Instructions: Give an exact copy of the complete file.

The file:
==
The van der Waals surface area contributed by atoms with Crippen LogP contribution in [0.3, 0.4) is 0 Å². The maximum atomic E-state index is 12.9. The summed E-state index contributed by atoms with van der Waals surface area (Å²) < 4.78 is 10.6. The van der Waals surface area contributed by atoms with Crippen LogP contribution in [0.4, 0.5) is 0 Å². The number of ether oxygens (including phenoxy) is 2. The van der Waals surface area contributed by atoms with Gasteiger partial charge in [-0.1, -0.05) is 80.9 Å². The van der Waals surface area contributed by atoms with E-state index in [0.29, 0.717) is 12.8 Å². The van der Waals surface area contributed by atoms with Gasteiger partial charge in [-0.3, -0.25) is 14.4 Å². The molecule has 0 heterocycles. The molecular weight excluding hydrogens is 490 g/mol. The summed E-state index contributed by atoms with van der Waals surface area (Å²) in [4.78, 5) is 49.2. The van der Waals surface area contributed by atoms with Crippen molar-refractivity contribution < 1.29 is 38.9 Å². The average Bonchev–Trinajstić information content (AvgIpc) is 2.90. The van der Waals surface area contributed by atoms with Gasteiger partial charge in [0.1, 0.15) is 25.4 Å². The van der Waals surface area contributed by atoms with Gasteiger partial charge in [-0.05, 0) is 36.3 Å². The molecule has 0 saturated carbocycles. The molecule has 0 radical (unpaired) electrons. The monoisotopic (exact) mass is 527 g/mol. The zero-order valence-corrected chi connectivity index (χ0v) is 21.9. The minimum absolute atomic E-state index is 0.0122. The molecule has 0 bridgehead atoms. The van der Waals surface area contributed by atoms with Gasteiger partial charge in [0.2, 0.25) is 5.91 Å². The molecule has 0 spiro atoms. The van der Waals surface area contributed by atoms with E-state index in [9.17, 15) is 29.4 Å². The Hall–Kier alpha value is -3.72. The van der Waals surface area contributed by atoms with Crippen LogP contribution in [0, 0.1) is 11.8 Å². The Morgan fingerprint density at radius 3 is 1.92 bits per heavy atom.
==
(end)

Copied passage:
The van der Waals surface area contributed by atoms with Crippen LogP contribution in [0.3, 0.4) is 0 Å². The maximum atomic E-state index is 12.9. The summed E-state index contributed by atoms with van der Waals surface area (Å²) < 4.78 is 10.6. The van der Waals surface area contributed by atoms with Crippen LogP contribution in [0.4, 0.5) is 0 Å². The number of ether oxygens (including phenoxy) is 2. The van der Waals surface area contributed by atoms with Gasteiger partial charge in [-0.1, -0.05) is 80.9 Å². The van der Waals surface area contributed by atoms with E-state index in [0.29, 0.717) is 12.8 Å². The van der Waals surface area contributed by atoms with Gasteiger partial charge in [-0.3, -0.25) is 14.4 Å². The molecule has 0 heterocycles. The molecular weight excluding hydrogens is 490 g/mol. The summed E-state index contributed by atoms with van der Waals surface area (Å²) in [4.78, 5) is 49.2. The van der Waals surface area contributed by atoms with Crippen molar-refractivity contribution < 1.29 is 38.9 Å². The average Bonchev–Trinajstić information content (AvgIpc) is 2.90. The van der Waals surface area contributed by atoms with Gasteiger partial charge in [0.1, 0.15) is 25.4 Å². The van der Waals surface area contributed by atoms with Gasteiger partial charge in [-0.05, 0) is 36.3 Å². The molecule has 0 saturated carbocycles. The molecule has 0 radical (unpaired) electrons. The monoisotopic (exact) mass is 527 g/mol. The zero-order valence-corrected chi connectivity index (χ0v) is 21.9. The minimum absolute atomic E-state index is 0.0122. The molecule has 0 bridgehead atoms. The van der Waals surface area contributed by atoms with Gasteiger partial charge in [0.2, 0.25) is 5.91 Å². The molecule has 0 spiro atoms. The van der Waals surface area contributed by atoms with E-state index in [9.17, 15) is 29.4 Å². The Hall–Kier alpha value is -3.72. The van der Waals surface area contributed by atoms with Crippen LogP contribution in [0, 0.1) is 11.8 Å². The Morgan fingerprint density at radius 3 is 1.92 bits per heavy atom.